The B61 Mod 6 and Mod 8 bombs were developed for use by the US Navy beginning in March 1987 and cancelled at the end of the Cold War. The weapons weighed 350 kilograms (770 lb), had a length of 3,597 millimetres (141.6 in) and a diameter of 338 millimetres (13.3 in), and were one-point safe, used insensitive high explosives (IHE) in their primary stages and utilized enhanced electrical safety (EES).
The weapons were to be built by converting existing B61-0, −2 and −5 weapons into Mod 6 and 8 weapons and the weapons were to use B61-7 weapon parts where possible. By mass, the largest deviations from the B61-7 were the Acorn assembly, MC4137 TSSG (trajectory sensing signal generator) and the JTA (described as "ballast for WR").
The weapon's computer was the MC4139 Programmer, two of which are used on independent channels, and is identical to the programmer used on the B61-7. The MC3656 Main Battery is identical to the battery used on the B61-7 and is thermally operated, providing 120 seconds of power for the weapon, but initial power is supplied by the MC2238 Pulse Batteries which are activated by the weapon's pullout switches during separation from the aircraft.
The weapon contained two neutron generators for initiation, used a 2400 volt 0.6 μF capacitor for neutron generator firing and a 3300 volt 2.0 μF capacitor for the firing set. If neither the radar fuze or the contact crystals actuated, the weapon would detonate at 120 seconds from arming.
The weapons were to initially use the MC4175 Trajectory Sensing Signal Generators which are identical to the TSSG found in the B61-7, but starting from 1991, the Mod 6 was to get a new MC4137 Trajectory Sensing Signal Generator. The MC4175 stored the arming signal for the trajectory stronglink it its memory, so it featured a pair of rolamite acceleration switches designed to prevent the possibility of the signal being transferred to the stronglink before the rolamites were actuated by the spinning of the weapon in flight. The MC4137 instead is provided the unique signal from the MC4139 Programmer, which stores it in a volatile memory that erases after approximately seven seconds of lost power, meaning that without intent from the MC4139 and continuously applied power the MC4137 does not know how to arm the safelink.
The weapon was to feature a number of weapon stronglinks. Stronglinks are part of the weapon's safety systems and are designed to be robust enough that they can survive abnormal environments long enough for the weapon's weaklinks to fail. This requires weak and stronglinks to be colocated so they are exposed to the same environmental conditions in an accident.
The first stronglink was the MC2969 Intent Stronglink Switch which was also used on the B61-3, −4 and −7, W78, W80 and B83 weapons. The MC2969 consisted of a 14-pin ceramic-insulated bank of switches that would close upon the receipt of the proper intent unique signal (IUQS) to its electromechanical decoder. Receipt of the wrong signal would lock the MC2969 in the open position until a specific unlock signal was received.
The second stronglink was the MC2935 Trajectory Stronglink Switch of which there were two, one for each channel of the weapon's firing set. Like the MC2969, it mechanically locked if it received the wrong input signals, but unlike the MC2969 it could only be manually unlocked, which could only take place at the factory. Signals for the MC2935 come from either of the two MC4175s or the MC4137 Trajectory Sensing Signal Generators.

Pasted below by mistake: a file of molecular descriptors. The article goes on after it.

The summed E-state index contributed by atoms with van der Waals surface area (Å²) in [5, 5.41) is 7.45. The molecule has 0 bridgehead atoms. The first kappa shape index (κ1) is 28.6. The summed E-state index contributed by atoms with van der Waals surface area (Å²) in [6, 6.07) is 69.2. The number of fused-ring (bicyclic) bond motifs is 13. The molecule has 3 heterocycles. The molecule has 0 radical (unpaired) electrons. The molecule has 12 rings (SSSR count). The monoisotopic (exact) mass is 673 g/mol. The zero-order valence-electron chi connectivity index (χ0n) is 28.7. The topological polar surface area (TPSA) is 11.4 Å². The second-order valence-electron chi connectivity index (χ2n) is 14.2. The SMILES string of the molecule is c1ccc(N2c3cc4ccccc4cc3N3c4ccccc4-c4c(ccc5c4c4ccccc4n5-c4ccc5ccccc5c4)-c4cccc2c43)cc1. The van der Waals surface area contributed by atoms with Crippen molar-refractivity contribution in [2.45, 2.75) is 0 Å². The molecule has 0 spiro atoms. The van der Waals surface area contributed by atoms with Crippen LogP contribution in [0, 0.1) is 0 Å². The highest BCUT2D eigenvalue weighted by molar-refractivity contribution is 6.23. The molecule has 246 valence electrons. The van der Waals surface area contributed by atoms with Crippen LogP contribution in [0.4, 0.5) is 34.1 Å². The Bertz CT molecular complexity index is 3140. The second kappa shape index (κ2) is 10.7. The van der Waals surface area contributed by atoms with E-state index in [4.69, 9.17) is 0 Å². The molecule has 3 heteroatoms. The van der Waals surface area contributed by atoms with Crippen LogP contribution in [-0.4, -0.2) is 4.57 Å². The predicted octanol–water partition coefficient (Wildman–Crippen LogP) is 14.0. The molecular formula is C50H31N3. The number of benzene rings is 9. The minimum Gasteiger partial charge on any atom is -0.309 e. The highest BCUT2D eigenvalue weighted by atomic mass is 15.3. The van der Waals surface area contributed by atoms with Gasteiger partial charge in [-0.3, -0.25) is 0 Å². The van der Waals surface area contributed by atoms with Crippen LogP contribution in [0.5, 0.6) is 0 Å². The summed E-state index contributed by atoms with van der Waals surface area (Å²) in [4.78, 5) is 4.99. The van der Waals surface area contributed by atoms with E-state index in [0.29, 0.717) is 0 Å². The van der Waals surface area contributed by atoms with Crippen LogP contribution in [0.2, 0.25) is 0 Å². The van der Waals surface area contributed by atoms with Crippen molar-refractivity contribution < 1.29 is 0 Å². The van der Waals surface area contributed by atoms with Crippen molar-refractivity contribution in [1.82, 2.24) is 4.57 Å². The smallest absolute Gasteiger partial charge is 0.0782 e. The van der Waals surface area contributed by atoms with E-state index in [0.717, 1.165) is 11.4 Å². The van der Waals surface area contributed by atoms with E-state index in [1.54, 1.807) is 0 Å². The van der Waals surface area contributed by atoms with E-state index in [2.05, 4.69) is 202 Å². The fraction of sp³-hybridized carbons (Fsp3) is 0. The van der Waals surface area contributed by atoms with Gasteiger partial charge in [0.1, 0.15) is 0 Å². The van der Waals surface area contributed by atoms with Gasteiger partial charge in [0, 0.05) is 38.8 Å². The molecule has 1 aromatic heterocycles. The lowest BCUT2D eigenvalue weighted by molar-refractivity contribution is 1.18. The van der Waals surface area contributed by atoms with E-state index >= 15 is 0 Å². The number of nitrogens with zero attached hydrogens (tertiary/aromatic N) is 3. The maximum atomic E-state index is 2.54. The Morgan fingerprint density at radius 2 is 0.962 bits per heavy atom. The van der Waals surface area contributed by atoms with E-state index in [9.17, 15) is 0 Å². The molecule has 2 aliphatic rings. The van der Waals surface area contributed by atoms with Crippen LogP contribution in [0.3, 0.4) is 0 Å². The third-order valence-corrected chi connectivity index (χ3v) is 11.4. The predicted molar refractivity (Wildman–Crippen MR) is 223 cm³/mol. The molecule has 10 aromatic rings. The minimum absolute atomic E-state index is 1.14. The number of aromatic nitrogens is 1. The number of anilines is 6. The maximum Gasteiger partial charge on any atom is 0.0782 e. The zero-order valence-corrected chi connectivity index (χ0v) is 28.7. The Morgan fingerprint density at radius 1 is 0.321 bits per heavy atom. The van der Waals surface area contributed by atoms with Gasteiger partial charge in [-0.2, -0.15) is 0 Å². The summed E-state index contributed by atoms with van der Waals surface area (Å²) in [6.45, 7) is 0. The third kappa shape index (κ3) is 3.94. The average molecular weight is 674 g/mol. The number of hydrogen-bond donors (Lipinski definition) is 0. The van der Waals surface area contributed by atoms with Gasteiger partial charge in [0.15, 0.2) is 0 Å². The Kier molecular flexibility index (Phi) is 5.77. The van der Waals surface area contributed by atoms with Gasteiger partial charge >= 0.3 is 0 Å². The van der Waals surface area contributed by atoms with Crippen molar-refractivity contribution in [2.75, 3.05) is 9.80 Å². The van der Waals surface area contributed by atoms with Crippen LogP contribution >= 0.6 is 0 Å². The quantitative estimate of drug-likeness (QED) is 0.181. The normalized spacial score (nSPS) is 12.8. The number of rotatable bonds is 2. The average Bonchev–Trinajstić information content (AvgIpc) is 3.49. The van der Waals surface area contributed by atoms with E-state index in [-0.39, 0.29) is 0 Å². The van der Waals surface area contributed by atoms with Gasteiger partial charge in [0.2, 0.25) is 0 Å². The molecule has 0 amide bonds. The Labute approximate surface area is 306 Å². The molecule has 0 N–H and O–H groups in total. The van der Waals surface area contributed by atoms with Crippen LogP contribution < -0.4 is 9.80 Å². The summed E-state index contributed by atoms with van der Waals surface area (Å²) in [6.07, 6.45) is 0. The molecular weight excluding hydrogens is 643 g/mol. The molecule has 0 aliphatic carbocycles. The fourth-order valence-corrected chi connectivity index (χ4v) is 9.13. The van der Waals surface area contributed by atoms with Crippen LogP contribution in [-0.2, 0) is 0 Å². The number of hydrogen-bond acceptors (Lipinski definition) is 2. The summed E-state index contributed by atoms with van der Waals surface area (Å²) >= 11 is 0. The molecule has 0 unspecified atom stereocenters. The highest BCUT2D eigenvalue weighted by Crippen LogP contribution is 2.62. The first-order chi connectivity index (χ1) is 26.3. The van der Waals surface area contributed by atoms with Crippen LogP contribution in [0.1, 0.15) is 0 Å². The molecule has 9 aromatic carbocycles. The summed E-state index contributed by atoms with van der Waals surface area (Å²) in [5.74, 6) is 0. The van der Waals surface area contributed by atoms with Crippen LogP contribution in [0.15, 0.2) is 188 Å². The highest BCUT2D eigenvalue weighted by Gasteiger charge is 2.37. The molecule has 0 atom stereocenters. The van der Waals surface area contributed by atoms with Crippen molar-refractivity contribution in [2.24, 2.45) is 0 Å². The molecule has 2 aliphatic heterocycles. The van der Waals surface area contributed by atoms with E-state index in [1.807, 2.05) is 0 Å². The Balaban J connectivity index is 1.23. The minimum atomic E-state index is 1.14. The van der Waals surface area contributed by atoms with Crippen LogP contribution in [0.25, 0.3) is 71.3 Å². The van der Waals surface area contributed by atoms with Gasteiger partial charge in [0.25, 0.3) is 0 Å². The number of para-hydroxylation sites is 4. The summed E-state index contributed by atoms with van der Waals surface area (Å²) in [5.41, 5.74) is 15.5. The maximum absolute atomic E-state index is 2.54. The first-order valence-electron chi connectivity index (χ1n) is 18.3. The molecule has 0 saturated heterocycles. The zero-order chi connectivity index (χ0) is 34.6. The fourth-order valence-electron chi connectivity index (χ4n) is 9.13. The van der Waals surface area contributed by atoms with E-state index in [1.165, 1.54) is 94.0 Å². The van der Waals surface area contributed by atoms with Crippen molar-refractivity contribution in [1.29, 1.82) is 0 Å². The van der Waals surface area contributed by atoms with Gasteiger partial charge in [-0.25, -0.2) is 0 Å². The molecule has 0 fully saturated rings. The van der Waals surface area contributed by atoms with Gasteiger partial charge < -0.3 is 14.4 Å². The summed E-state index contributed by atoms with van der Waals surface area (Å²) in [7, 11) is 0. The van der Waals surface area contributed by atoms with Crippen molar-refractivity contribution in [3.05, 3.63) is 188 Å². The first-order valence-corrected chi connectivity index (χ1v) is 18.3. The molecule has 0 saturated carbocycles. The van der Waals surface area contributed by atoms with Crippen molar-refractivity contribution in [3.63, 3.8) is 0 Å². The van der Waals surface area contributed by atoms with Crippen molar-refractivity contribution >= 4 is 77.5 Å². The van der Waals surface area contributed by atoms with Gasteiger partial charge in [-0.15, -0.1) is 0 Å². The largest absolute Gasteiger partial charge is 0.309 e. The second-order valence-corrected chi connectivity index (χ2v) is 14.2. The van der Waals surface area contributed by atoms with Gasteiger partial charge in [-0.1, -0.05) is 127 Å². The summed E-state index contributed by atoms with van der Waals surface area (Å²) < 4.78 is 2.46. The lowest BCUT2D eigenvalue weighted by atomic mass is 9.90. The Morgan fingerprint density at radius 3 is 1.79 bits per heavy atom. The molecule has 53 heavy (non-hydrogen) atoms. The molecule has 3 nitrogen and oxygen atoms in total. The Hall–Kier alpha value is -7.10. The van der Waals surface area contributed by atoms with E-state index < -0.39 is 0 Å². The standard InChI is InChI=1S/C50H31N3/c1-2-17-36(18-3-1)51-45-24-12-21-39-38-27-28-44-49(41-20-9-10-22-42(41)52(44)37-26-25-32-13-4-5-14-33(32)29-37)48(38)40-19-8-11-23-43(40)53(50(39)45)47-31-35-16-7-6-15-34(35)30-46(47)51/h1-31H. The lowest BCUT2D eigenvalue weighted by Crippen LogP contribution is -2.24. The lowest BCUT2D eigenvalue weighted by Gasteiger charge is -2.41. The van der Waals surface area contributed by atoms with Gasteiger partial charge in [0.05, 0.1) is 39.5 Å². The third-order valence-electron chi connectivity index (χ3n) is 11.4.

A third stronglink existed inside the first exclusion region of the weapon and was involved in weapon arming. Details of the system are still classified.
As of 2013 the Pentagon saw the B83 nuclear bomb as a "relic of the Cold War," believing that deploying a megaton-yield gravity bomb, the highest level nuclear weapon left in the U.S. inventory, to Europe was "inconceivable" at this point. It can also only be carried by the B-2 bomber, and integrating it onto additional aircraft would be costly. The Mod 12 upgrade is being pursued as a forward-deployed tactical/strategic nuclear weapon to protect NATO and Asian allies since it can be used from dual-capable fighter aircraft, as well as planned to arm the F-35 and B-21 Raider, and its lower yield options make it more flexible with less collateral effects. Recapitalizing the B61 is hoped to lead to the retirement of the B83, resulting in the elimination of the last megaton-yield U.S. bomb and leave the B61-series as the only U.S. gravity nuclear bomb.
In 2013, the Pentagon and NNSA stated that if B61 refurbishment did not begin by 2019, components in the existing weapons could begin to fail. In 2013 Tom Collina of the Arms Control Association said that the new development could complicate arms control efforts with Russia.
In 2014, Congress slashed funding for the project and called for alternates to be studied. In January 2014, former Air Force Chief of Staff Norton A. Schwartz stated that the Mod 12 nuclear bomb upgrade would have enhanced accuracy and a lower yield with less fallout compared to previous versions of the weapon. Accuracy has not been a guarantee for air-dropped nuclear weapons, so consequently large warheads were needed to effectively impact a target; the Mod 11 nuclear earth-penetrator is accurate to 110–170 meters from the desired detonation location, so it requires a 400-kiloton warhead. The Mod 12 is accurate to 30 meters from a target and only requires a 50-kiloton warhead. Schwartz believes that greater accuracy would both improve the weapon and create a different target set it can be useful against. An example is the higher-yield Mod 11's role of attacking underground bunkers that need a ground burst to create a crater and destroy it through the shockwave. A 50-kiloton yield detonating on the ground produces a crater with a radius of 30–68 meters, depending on the density of the surface, effectively putting the bunker within the circular error probability.